Consider a hypothetical situation where you had many tables from which data was read but not written, and a single 1GB table was mainly updated. If you could stand to lose at most one day’s worth of data, you could choose to replicate on a daily rather than hourly basis. Accordingly, your monthly replication fee could be in the neighborhood of 1 GB x $0.02 / GB x 30 days / month + the one-time full snapshot replication @ $0.40 = $1.00!
While I’ve focused on AWS, Google Compute Engine in Google Cloud Platform is similar: replicating snapshots across regions optimizes data transfer to minimize costs.
Replicating snapshots though is not the entire effort required for effective business continuity. Something has to automate the periodic replication, as well as leverage the replicated data into duplicate EC2 instances or GCP virtual machines at the DR region. You can painstakingly click through the console yourself but time is, of course, money.
While there are many solutions on AWS and GCP Marketplaces almost all are very expensive. For small businesses with modest cloud spends the high subscription fee essentially negates the cost-savings of cross-region replication that I have just described. Only our solutions, Thunder for EC2 and Thunder for GCP, at $20 per month flat fee with free trial, add a relatively small cost to manage the solution on top of the actual data replication itself, which is why we priced it that way.
If you’re a small business using the cloud with, say, 10 applications, each replicating 1 GB hourly per day, your monthly cost with be $140 for the replication. Adding $20 for Thunder for EC2 or GCP subscription and the roughly $15 per month to Amazon or Google host our SaaS solution as a micro instance to run our automation software, still makes it economical, both relative to the cost of data and in comparison to RDS. Add, however, a $200 or $500 monthly subscription, as our competitors do, and the cost/benefit ratio significantly declines.
We can charge so little because developing software for the cloud costs so little: no equipment to buy, no lab space to rent, no corporate overhead. Our business model involves just a few seasoned technologists using published APIs to automate a straightforward procedure that can appeal to the huge addressable market of AWS and GCP users.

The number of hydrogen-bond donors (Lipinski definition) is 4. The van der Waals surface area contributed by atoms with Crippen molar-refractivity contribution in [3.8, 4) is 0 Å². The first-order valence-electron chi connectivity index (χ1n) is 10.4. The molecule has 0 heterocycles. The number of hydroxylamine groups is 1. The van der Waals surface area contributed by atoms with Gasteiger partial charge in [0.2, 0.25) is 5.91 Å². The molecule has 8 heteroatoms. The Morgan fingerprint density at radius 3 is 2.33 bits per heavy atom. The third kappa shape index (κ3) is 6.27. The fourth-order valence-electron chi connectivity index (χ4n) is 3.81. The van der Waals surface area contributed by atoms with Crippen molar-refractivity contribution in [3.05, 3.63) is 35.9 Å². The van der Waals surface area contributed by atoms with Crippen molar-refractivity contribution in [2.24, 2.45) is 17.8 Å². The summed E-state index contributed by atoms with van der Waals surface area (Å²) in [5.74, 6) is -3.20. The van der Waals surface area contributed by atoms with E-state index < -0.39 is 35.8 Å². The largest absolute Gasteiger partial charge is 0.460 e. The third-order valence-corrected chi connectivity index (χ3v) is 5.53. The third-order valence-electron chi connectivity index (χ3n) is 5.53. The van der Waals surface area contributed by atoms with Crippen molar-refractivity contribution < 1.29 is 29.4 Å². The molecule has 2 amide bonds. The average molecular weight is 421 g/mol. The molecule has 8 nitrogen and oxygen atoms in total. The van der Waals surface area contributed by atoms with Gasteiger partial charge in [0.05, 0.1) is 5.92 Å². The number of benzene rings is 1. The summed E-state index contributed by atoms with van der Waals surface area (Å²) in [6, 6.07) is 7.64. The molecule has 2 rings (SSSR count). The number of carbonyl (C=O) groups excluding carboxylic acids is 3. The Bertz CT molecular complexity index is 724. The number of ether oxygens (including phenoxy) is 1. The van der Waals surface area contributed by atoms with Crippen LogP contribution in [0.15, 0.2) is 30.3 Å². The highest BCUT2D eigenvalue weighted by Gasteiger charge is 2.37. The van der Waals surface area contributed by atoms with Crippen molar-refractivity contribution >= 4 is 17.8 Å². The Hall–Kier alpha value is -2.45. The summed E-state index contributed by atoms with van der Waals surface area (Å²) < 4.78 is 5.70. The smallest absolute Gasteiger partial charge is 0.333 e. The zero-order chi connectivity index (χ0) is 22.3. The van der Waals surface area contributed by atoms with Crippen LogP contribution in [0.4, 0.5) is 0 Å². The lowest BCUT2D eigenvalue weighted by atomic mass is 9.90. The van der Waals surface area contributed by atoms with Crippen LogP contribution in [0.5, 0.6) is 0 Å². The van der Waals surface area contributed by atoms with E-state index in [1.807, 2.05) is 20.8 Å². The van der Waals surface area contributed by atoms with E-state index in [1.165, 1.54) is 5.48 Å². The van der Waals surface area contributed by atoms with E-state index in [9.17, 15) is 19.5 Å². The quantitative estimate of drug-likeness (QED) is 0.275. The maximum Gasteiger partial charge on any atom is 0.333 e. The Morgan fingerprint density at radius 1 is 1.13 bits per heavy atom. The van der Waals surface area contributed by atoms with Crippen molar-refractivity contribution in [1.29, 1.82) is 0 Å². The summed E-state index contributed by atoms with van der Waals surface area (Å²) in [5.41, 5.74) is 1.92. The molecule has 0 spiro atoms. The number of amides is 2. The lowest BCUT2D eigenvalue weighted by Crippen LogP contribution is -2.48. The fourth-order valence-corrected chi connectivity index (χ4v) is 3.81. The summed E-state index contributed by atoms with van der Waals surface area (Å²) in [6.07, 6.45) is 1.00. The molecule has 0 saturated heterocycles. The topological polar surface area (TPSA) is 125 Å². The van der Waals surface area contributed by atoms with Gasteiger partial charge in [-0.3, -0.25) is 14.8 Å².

Our product for AWS optionally keeps track of your replication spend in the UI. If given read permission to your usage report bucket, each instance can show the amount and cost of data replicated.
As this is one of my longer articles I will close with a summary of various DR approaches and their tradeoffs, focusing on AWS but which could apply to GCP. For the sake of comparison I am simplifying the cloud spend simulating a small business with 10 applications in the cloud, each similar to a single RDS instance in size and capacity, so $275 x 10 = $2750 per month.
Earlier I compared disaster recovery to insurance, essentially a premium you pay on top of your regular spend to guarantee continuity in case of catastrophe. While there exists a solution with no premium, you must accept on faith that it will function properly and it only applies to databases. Other solutions involve double-digit premiums, unjustifiably high given the remote nature of the threat. Only our products Thunder for EC2 and Thunder for GCP offer testable, application-independent disaster recovery automation for both AWS and GCP at the lowest possible premium.